Restore Silver with Electrochemistry 2017

Restore Silver with Electrochemistry 2017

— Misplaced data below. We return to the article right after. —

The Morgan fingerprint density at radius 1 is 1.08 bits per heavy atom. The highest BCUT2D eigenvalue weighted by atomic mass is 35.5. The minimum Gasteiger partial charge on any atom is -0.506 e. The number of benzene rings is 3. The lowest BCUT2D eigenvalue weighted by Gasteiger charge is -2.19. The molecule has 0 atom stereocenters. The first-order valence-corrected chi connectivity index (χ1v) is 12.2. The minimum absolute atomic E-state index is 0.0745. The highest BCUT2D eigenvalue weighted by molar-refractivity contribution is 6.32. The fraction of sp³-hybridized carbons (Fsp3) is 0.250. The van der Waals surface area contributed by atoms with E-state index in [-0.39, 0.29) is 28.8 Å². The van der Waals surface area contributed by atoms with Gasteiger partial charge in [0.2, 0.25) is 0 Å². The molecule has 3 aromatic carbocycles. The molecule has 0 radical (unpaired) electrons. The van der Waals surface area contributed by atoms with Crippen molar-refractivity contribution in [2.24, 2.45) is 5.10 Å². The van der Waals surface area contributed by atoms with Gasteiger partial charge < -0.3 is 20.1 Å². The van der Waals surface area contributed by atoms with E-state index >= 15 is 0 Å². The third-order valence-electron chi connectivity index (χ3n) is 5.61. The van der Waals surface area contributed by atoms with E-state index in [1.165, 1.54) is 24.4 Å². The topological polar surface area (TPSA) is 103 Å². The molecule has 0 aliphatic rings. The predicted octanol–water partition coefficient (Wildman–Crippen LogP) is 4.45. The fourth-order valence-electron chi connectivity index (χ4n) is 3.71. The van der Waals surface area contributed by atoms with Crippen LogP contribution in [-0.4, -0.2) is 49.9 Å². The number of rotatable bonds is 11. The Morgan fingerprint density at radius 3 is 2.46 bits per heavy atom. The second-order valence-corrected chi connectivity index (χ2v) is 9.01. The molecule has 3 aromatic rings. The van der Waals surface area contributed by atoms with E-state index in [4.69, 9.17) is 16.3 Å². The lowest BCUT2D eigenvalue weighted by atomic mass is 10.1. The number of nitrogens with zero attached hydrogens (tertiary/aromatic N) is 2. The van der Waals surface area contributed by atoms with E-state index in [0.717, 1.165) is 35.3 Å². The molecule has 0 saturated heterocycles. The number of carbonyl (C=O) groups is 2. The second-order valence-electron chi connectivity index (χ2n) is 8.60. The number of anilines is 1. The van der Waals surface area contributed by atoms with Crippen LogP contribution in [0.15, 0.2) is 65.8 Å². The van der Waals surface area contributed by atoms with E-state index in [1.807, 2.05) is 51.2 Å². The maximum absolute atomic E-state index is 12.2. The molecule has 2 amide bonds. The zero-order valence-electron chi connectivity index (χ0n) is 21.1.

Greetings fellow nerds. In this video we’re going to restore tarnished silver using electrochemistry. First i need to issue a warning to any silver collectors, coin collectors or antiques dealers. Artificial chemical alteration of silver is very poorly received by the collector community in general. Do not perform this on any pieces that have any historical, numismatic or other value beyond the spot price of the silver metal itself. Our objective in this video is to explore the science. Anyway I made s silver restoration video back in 2009. I personally really liked it and have always wanted to redo it but using a modern 4k resolution camera as opposed to the really low end 720p camera i had back then. So let’s get started restoring silver by electrochemistry in 2017. So first we need to make our restoration solution. We start with 200mL of water and add to it 20g of table salt and 10g of baking soda. Stir for about 5 minutes. It won’t all dissolve but that’s acceptable. It also helps to heat up the solution so it works faster during the restoration step. Now get a shallow tray with some aluminum foil and pour in our restoration solution to cover it. This actually works best with an all aluminum tray but i’m using foil so i can show you the chemistry. Let me zoom in for a better look. And here is our badly tarnished silver coin. Technically it’s a silver round but the chemistry is the same. Now putting it into the solution by itself nothing will happen. We need an electrical connection for this to work. So let me put it on top of the aluminum foil to connect them. And there we go. I’m not timelapsing this. This is really happening that fast. And that is our restored silver coin. Let me do it again this time with a deeply tarnished silver coin. This will take a lot longer but it will still work. So what’s happening? The colored tarnish on the silver is actually silver sulfide formed by reaction with small amounts of hydrogen sulfide and oxygen in the air. In the solution we set up a basic electrochemical cell. The aluminum foil is the anode and is oxidized in the alkaline solution releasing electrons. Normally these just go to making hydrogen gas but if we touch the silver to it then the electrons go into the silver. The silver behaves as the cathode and reduction occurs. The silver sulfide is converted back into silver metal and the sulfide ions go into solution. Overall we’re transferring the sulfide from the silver to the aluminum. Now this works so well with aluminum because it has a much lower reduction potential than silver sulfide. So it’s strong enough to force the back reaction of converting silver sulfide back into silver metal. So you might be asking what would happen if we tried a metal other than aluminum. Let me try again this time using nickel metal. Nickel has a much higher reduction potential than aluminum. In fact it’s even higher than silver sulfide so as you can see nothing happens. The oxidation of nickel just isn’t strong enough to force the reduction of silver sulfide. Let me try it again now this time using a strip of nickel in which we’ve plated zinc metal. The upper end of the stripe is still nickel metal. Now zinc has a lower reduction potential than silver sulfide so this should work. But to make this experiment more interesting i’m going to put the tarnished silver on the nickel end. Interestingly enough it’s still working. This emphasizes the electrical nature of this experiment. The zinc is being oxidized by the solution as usual but the electrons travel through the nickel strip and into the silver where the reaction takes place. The nickel itself doesn’t do anything but is the conductor for the electrons. Now let’s take this a step further. If this is all about pushing electrons, then we should be able to force the reaction forward with a battery. A battery provides its own power and can push reactions that aren’t favorable on either electrode. So here i am zoomed in onto a heavily tarnished coin and i’m attaching the negative terminal of the battery to it. Now all we need to do is touch the positive terminal to the solution and complete the circuit. The battery will rip electrons out of the copper wire and force them into the silver. This should be much faster since we’re using a six volt battery pack. Far greater voltage than the lowly 1.6 volts of the aluminum. Ready. 3..2..1.. That was over in less than 2 seconds. Let’s see that again. Interestingly enough the reduction wave starts nearest the positive wire, the anode, and moves away. Even if we do it on the same side the effect is dependent on the anode wire position. This is because the silver sulfide closest to the anode is the most strongly polarized and is reduced first. Once that’s reduced the electrons go to the next most easily reduced silver sulfide which is slightly less polarized a little further away. This effect repeats and gives us this wave. So that was the restoration of silver using electrochemistry. I hope you enjoyed my video. And let me know if you think i should redo any other old video in modern high quality. Special thank you to all of my supporters on patreon for making these science videos possible with their donations and their direction. If you are not currently a patron, but like to support the continued production of science videos like this one, then check out my patreon page here or in the video description. I really appreciate any and all support.